The Department of Energy (DOE) has a wide-reaching mission spanning scientific innovation, nuclear security and maintaining the national power grid. CIO Ann Dunkin sees endless opportunities for 5G applications across the enterprise.
“5G has the potential to play a key role in every duty mission area because advancing national 5G capabilities will make an important contribution to combating climate change, creating clean energy jobs and promoting energy justice,” Dunkin said at the Federal Mobility Group and ATARC's 5G symposium.
The department is driving a whole-of-department approach to take advantage of new wireless communication research and applications.
“Aligned with DOE's participation in interagency working groups and national security efforts, we've launched an effort to establish an enterprise-wide 5G strategy," Dunkin said.
DOE's Office of Science, the single largest supporter of basic research in the physical sciences in the U.S., established its 5G initiative and awarded $6 million to research and development in 2021. Currently there are several 5G efforts underway at national labs, program offices and sites across the department.
“Researchers are applying 5G to our nuclear national security mission space to support advanced remote monitoring capabilities,” Dunkin said. “We’re actively engaged in research targeting a wide range of 5G applications and security questions across a variety of sectors impacting the lives of every American. From predicting and combating wildfires, to improving urban transportation and shipping infrastructure, to enhancing communications for first responders and environmental monitoring.”
Last year, DOE published a 5G catalog showcasing the national labs’ current and potential capabilities. At DOE’s Lawrence Berkeley National Lab, 5G is being used to enable vehicle infrastructure and infrastructure-infrastructure communications for autonomous vehicles.
The Pacific Northwest National Lab is working to develop a warning system leveraging telecommunication networks in AI/machine-learning analytics for real-time notifications for ferry operators.
The National Nuclear Security Administration, in partnership with the Lawrence Berkeley National Lab, is working to integrate "internet of things" sensors that support urban traffic and safety systems. Meanwhile, the National Renewable Energy Lab researchers have proposed a new service-based network architecture to prevent existing attack methods such as denial of service. And the Idaho National Laboratory has developed a unique communication control channel called wireless spectrum communication that could potentially expand the use of available radio spectrum.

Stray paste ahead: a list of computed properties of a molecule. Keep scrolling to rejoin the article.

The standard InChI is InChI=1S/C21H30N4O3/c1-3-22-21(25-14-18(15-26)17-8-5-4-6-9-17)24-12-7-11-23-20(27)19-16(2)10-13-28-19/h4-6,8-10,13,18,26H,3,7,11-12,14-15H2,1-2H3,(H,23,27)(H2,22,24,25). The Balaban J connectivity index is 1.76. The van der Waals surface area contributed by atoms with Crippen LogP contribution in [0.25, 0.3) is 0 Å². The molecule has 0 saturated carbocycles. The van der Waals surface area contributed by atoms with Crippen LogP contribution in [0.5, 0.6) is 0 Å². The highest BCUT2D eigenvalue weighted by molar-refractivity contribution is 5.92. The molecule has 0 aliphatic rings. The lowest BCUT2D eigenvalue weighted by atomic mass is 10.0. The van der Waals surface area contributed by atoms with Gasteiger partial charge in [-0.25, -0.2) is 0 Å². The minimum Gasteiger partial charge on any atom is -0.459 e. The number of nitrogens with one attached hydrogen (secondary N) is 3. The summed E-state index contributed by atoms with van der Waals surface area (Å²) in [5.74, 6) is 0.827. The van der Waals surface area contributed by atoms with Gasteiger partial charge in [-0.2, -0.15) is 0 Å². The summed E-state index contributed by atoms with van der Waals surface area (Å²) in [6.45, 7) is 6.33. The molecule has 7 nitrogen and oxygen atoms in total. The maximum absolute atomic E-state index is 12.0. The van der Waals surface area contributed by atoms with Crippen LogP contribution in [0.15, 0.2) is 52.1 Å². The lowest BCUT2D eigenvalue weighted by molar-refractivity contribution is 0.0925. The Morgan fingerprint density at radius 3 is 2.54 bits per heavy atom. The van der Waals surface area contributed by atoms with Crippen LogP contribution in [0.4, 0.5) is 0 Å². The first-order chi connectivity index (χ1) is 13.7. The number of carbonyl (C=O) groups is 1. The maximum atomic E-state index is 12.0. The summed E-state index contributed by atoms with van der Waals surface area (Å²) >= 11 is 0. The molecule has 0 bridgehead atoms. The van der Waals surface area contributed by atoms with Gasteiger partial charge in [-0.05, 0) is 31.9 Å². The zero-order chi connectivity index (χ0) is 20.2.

“Scientists across DOE are applying 5G to improve the performance, availability, security and reliability of grid devices and services every day,” Dunkin said. “These applications will become increasingly vital as we transition to the grid in the future, relying on more distributed and renewable energy sources to generate and transmit power across the nation, creating a more complex grid operating environment.”
While the 5G landscape introduces a breadth of capabilities, it also brings new security concerns. Dunkin said DOE is staying on top of technology trends and supply chain risks to understand how the U.S. can most effectively secure its 5G telecommunication infrastructure.
“A major driver of government-wide efforts to advance and secure 5G is the need to mitigate the economic, national security and other risks posed by cyber threats and vulnerabilities to the 5G infrastructure — particularly where the threats and vulnerabilities could disrupt the nation's critical infrastructure,” Dunkin said. “And while 5G does represent a potential threat vector, DOE and others in the U.S. government are both adopting mitigations, such as supply chain risk management, and innovating through the research and development of secure radio access networks and associated standards to ensure safe adoption of 5G to support our missions. Basically, no new technology comes without risks, and we want to make sure that we limit those risks as much as possible.”
The key to successful 5G development and deployment, Dunkin said, is collaboration. Dunkin began her career at HP and has held technology leadership roles in both the private sector and the federal government. She believes 5G is a critical space for government and industry partnership.
“The speed of innovation and technology requires government and industry to work together to develop, deploy and secure 5G to deliver services to the American people,” Dunkin said. “We must seek opportunities to learn together, partnering in a whole of nation approach. … Our future as a global technology and communications leader depends upon our success in this space.”
5G is changing the way the world connects and communicates, and Dunkin is excited by the future of DOE’s work in this space.
“I'm really energized by the current opportunity 5G gives us to rethink what's possible in communications technology,” Dunkin said. “Effective adoption, deployment and development of applications for advanced 5G wireless networks can enable new and enhanced national telecommunications capabilities. These new capabilities can be adaptive or uniquely configured for specific or dynamic applications, or provide the technological backbone that America needs to continue its leadership in this area. By leading next-generation advanced world's technology, we can build the infrastructure needed to enable a tightly interconnected world.”